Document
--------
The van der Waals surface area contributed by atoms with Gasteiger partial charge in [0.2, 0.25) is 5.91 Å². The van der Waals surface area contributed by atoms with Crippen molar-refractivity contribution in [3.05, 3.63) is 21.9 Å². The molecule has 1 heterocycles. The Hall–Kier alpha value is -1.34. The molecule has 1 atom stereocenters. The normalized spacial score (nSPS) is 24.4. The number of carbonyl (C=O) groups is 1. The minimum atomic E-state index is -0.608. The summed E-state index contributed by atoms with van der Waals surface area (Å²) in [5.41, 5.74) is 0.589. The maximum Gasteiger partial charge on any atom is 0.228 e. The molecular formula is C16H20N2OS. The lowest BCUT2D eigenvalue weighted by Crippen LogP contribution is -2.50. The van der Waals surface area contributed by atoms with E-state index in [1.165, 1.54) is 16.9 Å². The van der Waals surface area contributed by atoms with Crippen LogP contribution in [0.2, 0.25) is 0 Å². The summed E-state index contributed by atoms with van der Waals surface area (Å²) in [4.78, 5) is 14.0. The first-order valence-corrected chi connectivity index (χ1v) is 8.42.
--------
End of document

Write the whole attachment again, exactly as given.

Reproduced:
The van der Waals surface area contributed by atoms with Gasteiger partial charge in [0.2, 0.25) is 5.91 Å². The van der Waals surface area contributed by atoms with Crippen molar-refractivity contribution in [3.05, 3.63) is 21.9 Å². The molecule has 1 heterocycles. The Hall–Kier alpha value is -1.34. The molecule has 1 atom stereocenters. The normalized spacial score (nSPS) is 24.4. The number of carbonyl (C=O) groups is 1. The minimum atomic E-state index is -0.608. The summed E-state index contributed by atoms with van der Waals surface area (Å²) in [5.41, 5.74) is 0.589. The maximum Gasteiger partial charge on any atom is 0.228 e. The molecular formula is C16H20N2OS. The lowest BCUT2D eigenvalue weighted by Crippen LogP contribution is -2.50. The van der Waals surface area contributed by atoms with E-state index in [1.165, 1.54) is 16.9 Å². The van der Waals surface area contributed by atoms with Crippen LogP contribution in [0.2, 0.25) is 0 Å². The summed E-state index contributed by atoms with van der Waals surface area (Å²) in [4.78, 5) is 14.0. The first-order valence-corrected chi connectivity index (χ1v) is 8.42.